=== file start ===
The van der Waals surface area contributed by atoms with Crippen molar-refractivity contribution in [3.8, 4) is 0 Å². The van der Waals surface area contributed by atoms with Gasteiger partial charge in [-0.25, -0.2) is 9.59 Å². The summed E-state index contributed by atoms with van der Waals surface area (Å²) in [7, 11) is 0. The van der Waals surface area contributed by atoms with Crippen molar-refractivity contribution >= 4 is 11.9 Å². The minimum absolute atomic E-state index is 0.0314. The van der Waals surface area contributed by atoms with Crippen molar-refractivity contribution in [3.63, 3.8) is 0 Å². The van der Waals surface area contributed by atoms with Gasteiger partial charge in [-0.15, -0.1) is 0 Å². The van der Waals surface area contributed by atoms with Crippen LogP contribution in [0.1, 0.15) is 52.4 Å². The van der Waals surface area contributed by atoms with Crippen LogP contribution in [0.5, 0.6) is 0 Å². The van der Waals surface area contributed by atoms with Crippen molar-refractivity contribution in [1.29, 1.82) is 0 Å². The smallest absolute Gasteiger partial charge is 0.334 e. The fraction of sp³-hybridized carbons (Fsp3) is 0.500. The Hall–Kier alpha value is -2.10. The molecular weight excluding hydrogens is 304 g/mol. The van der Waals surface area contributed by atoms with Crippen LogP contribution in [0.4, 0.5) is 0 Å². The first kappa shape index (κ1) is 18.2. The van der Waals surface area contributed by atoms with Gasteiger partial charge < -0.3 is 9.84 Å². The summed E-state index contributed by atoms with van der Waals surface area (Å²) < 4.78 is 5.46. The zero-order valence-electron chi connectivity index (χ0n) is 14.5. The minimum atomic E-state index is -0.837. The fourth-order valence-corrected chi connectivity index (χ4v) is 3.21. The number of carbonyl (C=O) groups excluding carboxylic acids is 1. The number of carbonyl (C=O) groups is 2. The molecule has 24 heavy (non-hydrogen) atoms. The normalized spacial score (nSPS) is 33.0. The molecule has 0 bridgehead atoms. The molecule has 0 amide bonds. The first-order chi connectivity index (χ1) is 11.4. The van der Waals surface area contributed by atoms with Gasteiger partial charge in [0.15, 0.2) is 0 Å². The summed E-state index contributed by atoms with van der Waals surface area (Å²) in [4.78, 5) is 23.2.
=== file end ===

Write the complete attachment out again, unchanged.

The van der Waals surface area contributed by atoms with Crippen molar-refractivity contribution in [3.8, 4) is 0 Å². The van der Waals surface area contributed by atoms with Gasteiger partial charge in [-0.25, -0.2) is 9.59 Å². The summed E-state index contributed by atoms with van der Waals surface area (Å²) in [7, 11) is 0. The van der Waals surface area contributed by atoms with Crippen molar-refractivity contribution >= 4 is 11.9 Å². The minimum absolute atomic E-state index is 0.0314. The van der Waals surface area contributed by atoms with Crippen molar-refractivity contribution in [3.63, 3.8) is 0 Å². The van der Waals surface area contributed by atoms with Gasteiger partial charge in [-0.15, -0.1) is 0 Å². The van der Waals surface area contributed by atoms with Crippen LogP contribution in [0.1, 0.15) is 52.4 Å². The van der Waals surface area contributed by atoms with Crippen LogP contribution in [0.5, 0.6) is 0 Å². The van der Waals surface area contributed by atoms with Crippen molar-refractivity contribution in [1.29, 1.82) is 0 Å². The smallest absolute Gasteiger partial charge is 0.334 e. The fraction of sp³-hybridized carbons (Fsp3) is 0.500. The Hall–Kier alpha value is -2.10. The molecular weight excluding hydrogens is 304 g/mol. The van der Waals surface area contributed by atoms with Crippen LogP contribution in [0.4, 0.5) is 0 Å². The first kappa shape index (κ1) is 18.2. The van der Waals surface area contributed by atoms with Gasteiger partial charge < -0.3 is 9.84 Å². The summed E-state index contributed by atoms with van der Waals surface area (Å²) < 4.78 is 5.46. The zero-order valence-electron chi connectivity index (χ0n) is 14.5. The minimum atomic E-state index is -0.837. The fourth-order valence-corrected chi connectivity index (χ4v) is 3.21. The number of carbonyl (C=O) groups excluding carboxylic acids is 1. The number of carbonyl (C=O) groups is 2. The molecule has 24 heavy (non-hydrogen) atoms. The normalized spacial score (nSPS) is 33.0. The molecule has 0 bridgehead atoms. The molecule has 0 amide bonds. The first-order chi connectivity index (χ1) is 11.4. The van der Waals surface area contributed by atoms with Gasteiger partial charge in [0.15, 0.2) is 0 Å². The summed E-state index contributed by atoms with van der Waals surface area (Å²) in [4.78, 5) is 23.2.